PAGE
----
Determination of the Concept 1. ‘Conversion’ (Lat, conversio, ‘return,’ ‘transformation’) denotes a transit from one religious community to another, most often in connection with a new religious experience. Originally, in Christianity, conversi denoted non-ordained monks or women in a religious community/ order. Later, the concept was broadened to apply to Jews who had converted to Christianity, and to fallen-away Catholics who had returned to the Church. Since the Reformation, the concept has also been applied to the case of…

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(44 words)

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(1,366 words)

Author(s): Ahn, Gregor
Emergence of the World 1. Cosmogonies (Gk., kosmogonía, ‘world-origin’) are explanatory models, developed by persons of nearly all times and cultures, describing the origin of the world around them, and of the conditions of life that they find there. Inasmuch, then, as cosmogonies not only refer to the genesis of specific, individual circumstances of life, but reflect a world-encompassing linkage of functions, structures, or orders, they form an integral component of cosmologies (Gk., kosmología, ‘doctrine of the world-whole’)—that is, of concepts serving to help exp…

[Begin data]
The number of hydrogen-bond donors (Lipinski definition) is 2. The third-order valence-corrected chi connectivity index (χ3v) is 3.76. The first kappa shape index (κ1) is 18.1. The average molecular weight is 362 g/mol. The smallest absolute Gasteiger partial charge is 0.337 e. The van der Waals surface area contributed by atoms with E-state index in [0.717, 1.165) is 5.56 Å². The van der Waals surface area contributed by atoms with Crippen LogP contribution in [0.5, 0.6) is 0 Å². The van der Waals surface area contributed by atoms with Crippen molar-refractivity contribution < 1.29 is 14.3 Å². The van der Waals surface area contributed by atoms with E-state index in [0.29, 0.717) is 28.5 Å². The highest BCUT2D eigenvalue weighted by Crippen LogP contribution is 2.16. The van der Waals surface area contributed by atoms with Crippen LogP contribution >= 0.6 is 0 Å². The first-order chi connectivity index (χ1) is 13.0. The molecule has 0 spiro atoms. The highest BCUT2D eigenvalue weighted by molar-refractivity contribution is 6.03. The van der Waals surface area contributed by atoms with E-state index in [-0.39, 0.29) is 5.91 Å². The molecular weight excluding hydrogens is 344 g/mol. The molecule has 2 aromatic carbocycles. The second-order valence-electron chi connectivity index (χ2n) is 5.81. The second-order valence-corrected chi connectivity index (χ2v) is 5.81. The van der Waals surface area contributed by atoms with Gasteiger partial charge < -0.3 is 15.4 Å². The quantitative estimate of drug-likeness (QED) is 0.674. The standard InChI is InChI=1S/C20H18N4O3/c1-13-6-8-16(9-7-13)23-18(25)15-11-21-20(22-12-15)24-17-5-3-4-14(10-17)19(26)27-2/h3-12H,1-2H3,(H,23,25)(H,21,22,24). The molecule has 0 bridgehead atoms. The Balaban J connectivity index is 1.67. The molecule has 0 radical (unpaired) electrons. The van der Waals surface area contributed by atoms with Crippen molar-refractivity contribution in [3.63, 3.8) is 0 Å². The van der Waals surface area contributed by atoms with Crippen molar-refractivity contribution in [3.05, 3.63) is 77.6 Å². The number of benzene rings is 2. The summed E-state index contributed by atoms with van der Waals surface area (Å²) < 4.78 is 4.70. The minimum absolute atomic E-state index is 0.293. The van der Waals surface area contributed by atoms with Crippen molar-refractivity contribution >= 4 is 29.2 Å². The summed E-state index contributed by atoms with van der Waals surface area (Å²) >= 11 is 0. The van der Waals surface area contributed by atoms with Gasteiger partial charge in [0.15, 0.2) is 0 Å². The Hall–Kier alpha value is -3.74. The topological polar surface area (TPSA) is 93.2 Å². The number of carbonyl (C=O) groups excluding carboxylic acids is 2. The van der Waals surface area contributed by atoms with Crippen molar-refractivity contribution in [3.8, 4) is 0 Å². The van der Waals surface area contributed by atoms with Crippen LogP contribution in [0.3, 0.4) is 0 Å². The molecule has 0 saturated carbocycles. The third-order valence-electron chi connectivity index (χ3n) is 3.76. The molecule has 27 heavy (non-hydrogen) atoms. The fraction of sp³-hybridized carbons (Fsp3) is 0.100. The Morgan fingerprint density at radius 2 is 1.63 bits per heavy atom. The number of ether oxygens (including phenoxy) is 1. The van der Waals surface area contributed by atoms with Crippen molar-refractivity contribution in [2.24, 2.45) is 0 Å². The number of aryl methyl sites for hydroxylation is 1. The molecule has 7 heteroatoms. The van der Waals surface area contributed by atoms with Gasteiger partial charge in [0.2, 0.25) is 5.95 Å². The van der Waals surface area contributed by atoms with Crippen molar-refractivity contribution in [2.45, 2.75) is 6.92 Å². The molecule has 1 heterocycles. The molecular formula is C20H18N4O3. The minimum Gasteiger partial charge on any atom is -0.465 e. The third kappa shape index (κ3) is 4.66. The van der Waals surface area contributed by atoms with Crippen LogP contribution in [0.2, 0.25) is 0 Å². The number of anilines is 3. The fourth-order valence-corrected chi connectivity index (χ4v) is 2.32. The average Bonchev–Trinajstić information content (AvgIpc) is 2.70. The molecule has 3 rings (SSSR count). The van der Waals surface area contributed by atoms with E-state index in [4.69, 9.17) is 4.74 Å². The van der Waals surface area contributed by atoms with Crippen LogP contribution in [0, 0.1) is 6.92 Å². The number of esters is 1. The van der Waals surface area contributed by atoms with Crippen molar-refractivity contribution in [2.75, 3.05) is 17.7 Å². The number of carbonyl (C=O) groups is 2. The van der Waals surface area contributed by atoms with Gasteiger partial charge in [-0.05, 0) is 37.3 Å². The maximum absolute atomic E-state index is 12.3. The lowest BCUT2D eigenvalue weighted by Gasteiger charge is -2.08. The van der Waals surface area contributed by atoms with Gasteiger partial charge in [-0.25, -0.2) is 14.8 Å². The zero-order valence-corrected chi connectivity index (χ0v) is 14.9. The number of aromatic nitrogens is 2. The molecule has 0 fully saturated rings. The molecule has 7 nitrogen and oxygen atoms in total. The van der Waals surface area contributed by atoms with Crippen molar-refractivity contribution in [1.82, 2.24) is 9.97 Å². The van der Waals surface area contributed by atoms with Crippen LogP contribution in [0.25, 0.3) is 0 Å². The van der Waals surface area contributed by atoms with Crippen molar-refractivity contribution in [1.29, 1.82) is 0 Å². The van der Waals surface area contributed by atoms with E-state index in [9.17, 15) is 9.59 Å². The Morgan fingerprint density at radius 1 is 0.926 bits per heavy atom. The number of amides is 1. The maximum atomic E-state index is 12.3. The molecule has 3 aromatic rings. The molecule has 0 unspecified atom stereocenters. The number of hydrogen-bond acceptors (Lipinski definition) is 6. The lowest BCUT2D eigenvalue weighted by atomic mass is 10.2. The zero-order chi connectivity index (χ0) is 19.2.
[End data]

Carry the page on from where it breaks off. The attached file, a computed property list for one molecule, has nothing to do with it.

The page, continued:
(250 words)

Author(s): Auffarth, Christoph
When nineteenth-century scientists presented the claim that they could offer an exhaustive explanation of the world, the question of how life arose became a crucial issue. Their theories were set in competition with religious accounts. The confrontation climaxed on the horns of a dilemma: what need is there for a God if nature makes itself according to eternal rules? Or: what was there before the primordial soup, the Big Bang? To establish the nonexistence of God is no longer one of the goals of science. The creation account is simply a myth. A modern creation story, like Steven Weinberg's Th…


(1,652 words)

Author(s): Klosinski, Gunther